Shaver to be honored as “luminary figure” of social psychology.
Little did Phillip Shaver realize when he co-authored a scholarly article on romantic love in 1987 that his findings would transform the study of interpersonal relations.
The Society of Personality and Social Psychology, with more than 7,500 members, recently announced that it will celebrate the legacy of the UC Davis distinguished professor emeritus in the College of Letters and Science during its Feb. 7–9, 2019, convention in Portland, Oregon.
The society’s legacy program honors “luminary figures” in social and personality psychology, tracing their impact on contemporary work with a symposium, luncheon for 55 colleagues and former students, and research posters by researchers who are extending the legacy.
Expanded knowledge of human bonding
Attachment theory began with psychological studies in the 1960s and ’70s of patterns of infant-mother attachment. The 1987 paper by Shaver and co-author Cindy Hazen identified the same patterns in adult relationships.
Those findings “spawned an enormous interdisciplinary and international research literature,” according to the society’s website for the Feb. 9 Legacy Symposium: “Over the past 30 years, hundreds of studies have been published covering attachment processes in the brain, the personality, romantic and marital relationships, religious experiences, and large organizations.”
Hazen, now a professor at Cornell University, will be among the symposium speakers. She was a graduate student and Shaver was a professor at the University of Denver when their article, “Romantic Love Conceptualized as an Attachment Process,” appeared in the Journal of Personality and Social Psychology.
A game-changing study
Shaver said that when they submitted the paper for publication, it was so far outside the mainstream of social psychology that he worried that it might derail his career. Instead, the paper immediately attracted interest.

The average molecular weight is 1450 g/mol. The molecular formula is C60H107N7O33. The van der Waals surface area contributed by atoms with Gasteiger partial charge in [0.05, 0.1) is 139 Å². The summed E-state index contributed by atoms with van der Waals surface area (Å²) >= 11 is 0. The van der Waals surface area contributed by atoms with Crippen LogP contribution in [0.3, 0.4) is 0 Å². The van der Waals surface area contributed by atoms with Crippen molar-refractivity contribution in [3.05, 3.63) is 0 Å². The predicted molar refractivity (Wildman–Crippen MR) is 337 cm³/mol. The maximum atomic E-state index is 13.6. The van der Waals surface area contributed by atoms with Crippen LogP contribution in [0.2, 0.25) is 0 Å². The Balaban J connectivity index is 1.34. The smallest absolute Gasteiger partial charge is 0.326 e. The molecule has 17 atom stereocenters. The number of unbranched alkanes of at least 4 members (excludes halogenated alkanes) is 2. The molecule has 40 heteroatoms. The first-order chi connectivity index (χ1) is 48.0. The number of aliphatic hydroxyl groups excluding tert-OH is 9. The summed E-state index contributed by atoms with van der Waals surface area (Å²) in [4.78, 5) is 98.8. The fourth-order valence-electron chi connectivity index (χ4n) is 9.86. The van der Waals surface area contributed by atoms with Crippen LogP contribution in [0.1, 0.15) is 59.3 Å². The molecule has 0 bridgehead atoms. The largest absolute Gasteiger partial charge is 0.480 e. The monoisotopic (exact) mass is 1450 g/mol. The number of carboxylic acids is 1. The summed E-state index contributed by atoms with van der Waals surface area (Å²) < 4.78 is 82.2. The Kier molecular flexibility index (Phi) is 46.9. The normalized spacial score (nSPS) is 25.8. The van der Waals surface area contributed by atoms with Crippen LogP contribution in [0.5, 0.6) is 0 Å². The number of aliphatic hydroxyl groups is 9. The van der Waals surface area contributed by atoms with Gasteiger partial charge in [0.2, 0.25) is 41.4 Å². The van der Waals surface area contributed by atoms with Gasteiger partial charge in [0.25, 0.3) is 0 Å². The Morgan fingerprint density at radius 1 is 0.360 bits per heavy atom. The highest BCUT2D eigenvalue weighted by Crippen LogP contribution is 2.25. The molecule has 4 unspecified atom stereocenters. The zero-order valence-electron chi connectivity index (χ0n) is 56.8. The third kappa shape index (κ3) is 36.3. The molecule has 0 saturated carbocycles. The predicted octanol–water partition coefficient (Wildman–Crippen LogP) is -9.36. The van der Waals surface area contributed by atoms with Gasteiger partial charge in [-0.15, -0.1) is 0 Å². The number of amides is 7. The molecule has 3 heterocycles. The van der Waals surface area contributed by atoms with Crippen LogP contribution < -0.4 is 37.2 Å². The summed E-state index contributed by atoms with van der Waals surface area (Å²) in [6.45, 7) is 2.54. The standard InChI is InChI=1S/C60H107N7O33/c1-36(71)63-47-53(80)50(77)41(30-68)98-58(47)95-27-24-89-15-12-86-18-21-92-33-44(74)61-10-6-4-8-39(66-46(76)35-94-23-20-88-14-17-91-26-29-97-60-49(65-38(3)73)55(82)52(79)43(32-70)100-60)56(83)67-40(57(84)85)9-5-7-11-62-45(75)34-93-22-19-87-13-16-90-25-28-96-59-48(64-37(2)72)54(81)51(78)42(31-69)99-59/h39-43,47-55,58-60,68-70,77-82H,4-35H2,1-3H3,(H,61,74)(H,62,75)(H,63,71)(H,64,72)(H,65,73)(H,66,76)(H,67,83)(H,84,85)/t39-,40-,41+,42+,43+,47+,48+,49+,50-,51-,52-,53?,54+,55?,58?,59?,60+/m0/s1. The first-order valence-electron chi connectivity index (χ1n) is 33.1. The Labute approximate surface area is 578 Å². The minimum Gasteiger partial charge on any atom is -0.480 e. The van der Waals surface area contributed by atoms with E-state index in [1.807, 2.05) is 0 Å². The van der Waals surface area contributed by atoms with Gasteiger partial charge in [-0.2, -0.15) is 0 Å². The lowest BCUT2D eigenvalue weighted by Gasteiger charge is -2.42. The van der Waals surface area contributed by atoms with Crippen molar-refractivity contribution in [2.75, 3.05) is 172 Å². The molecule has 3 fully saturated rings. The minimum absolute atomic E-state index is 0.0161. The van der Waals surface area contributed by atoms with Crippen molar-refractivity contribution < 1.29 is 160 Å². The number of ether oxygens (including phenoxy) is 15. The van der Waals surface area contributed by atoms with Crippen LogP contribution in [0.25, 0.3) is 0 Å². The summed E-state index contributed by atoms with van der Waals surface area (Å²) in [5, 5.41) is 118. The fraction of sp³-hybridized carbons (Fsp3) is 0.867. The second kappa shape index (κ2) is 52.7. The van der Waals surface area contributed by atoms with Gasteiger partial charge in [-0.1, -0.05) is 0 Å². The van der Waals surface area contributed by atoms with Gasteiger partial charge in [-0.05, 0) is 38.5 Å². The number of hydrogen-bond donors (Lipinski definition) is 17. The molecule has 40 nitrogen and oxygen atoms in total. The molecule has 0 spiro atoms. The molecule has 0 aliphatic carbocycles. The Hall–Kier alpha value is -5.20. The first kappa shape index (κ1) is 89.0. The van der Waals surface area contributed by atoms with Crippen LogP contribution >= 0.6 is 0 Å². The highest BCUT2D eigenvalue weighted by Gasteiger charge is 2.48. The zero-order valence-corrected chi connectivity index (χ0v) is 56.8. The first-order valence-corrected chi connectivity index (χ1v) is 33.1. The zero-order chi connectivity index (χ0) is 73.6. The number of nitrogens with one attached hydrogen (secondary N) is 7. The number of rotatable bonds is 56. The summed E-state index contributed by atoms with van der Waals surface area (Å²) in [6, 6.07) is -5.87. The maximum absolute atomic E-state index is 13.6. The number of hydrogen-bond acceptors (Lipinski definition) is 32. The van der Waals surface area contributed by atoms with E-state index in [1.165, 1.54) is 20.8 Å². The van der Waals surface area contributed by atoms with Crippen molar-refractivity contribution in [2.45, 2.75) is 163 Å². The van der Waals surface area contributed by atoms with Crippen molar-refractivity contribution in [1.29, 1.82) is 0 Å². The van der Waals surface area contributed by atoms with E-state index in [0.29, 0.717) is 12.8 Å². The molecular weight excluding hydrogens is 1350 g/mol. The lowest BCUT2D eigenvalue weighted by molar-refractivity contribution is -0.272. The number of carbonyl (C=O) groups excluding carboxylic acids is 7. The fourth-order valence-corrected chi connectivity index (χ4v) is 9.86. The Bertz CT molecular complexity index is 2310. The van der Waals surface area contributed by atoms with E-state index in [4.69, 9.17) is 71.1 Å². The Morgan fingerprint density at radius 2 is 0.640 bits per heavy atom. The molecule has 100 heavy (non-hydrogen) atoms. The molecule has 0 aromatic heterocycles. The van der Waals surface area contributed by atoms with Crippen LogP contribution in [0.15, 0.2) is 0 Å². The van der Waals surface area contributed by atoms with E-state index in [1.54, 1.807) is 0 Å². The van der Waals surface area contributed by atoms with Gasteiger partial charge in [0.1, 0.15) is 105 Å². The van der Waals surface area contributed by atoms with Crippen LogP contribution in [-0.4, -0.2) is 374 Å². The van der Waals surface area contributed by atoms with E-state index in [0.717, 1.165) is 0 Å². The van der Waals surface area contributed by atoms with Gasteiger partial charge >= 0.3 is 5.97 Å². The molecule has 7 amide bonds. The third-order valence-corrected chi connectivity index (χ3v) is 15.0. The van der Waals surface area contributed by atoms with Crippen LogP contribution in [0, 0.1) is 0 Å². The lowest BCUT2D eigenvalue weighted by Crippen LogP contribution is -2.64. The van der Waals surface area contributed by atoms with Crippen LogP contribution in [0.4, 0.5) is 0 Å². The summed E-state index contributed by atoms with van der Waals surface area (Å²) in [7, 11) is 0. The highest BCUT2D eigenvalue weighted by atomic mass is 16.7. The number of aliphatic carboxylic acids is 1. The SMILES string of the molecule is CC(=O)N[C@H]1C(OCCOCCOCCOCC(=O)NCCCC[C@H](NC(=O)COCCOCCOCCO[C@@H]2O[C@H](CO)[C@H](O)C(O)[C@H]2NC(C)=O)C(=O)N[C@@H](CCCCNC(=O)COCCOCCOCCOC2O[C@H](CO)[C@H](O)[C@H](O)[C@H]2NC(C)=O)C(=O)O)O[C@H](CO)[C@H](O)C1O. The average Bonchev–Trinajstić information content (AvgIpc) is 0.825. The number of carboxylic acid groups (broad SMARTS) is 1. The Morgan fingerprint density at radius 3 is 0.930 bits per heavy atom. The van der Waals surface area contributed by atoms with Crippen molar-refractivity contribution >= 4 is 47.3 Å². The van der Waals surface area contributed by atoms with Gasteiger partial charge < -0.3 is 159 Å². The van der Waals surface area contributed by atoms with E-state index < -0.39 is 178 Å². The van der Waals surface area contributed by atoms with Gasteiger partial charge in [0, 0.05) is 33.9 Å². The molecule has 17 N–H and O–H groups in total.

“A lot of young researchers, including the growing number of young women in the field, followed up the initial study in interesting and unanticipated ways,” he said. “I feel fortunate to have come along when the number of women in the field was growing, which made close relationships a more acceptable topic, and when the divorce rate in the U.S. was of concern to government research funders and to the American population.
“At the same time, new research techniques were developed, making it possible to pursue personality and relationship phenomena that had not been studied empirically before.”
UC Davis alumnus among speakers
Other symposium speakers are Mario Mikulincer, psychology professor at the Interdisciplinary Center Herzliya in Israel, and R. Chris Fraley, who earned his Ph.D. at UC Davis in 1999 and is now a psychology professor at the University of Illinois at Urbana-Champaign.
The study of adult attachment is summarized in various books by Shaver, Hazan, Mikulincer, Fraley and their many of their students and collaborators from many countries. Among the books is Attachment in Adulthood: Structure, Dynamics, and Change by Mikulincer and Shaver, released in its second edition in 2016.
Guests at the legacy luncheon will include his wife, Gail Goodman, a distinguished professor of psychology at UC Davis, as well as former students and other researchers from around the world who study adult relationships.
A legacy of collaborations
The legacy honor is the latest in a series of career awards that Shaver has received for his research. In fall 2016, he received an honorary doctorate from Stockholm University during a white-tie ceremony in Stockholm City Hall, where Nobel Prize laureates receive their awards.
Shaver, who joined UC Davis in 1992 and served twice as psychology department chair, has received research grants from the National Science Foundation, National Institute of Mental Health, and numerous foundations. He has written more than 300 scholarly articles and book chapters, and coauthored and co-edited numerous books.
Speaking about the latest award he said:
“It’s both gratifying and a little embarrassing. I’m as much a legacy of these other creative people as they are of me; we have all worked hard for many years to build this field, sometimes collaborating directly and sometimes influencing each other from a distance.
"I guess I am receiving the award because I’ve been around the longest. At age 74, I’m happy to sit back and cheer all the young researchers who are extending the legacy.”
— Kathleen Holder, content strategist in the UC Davis College of Letters and Science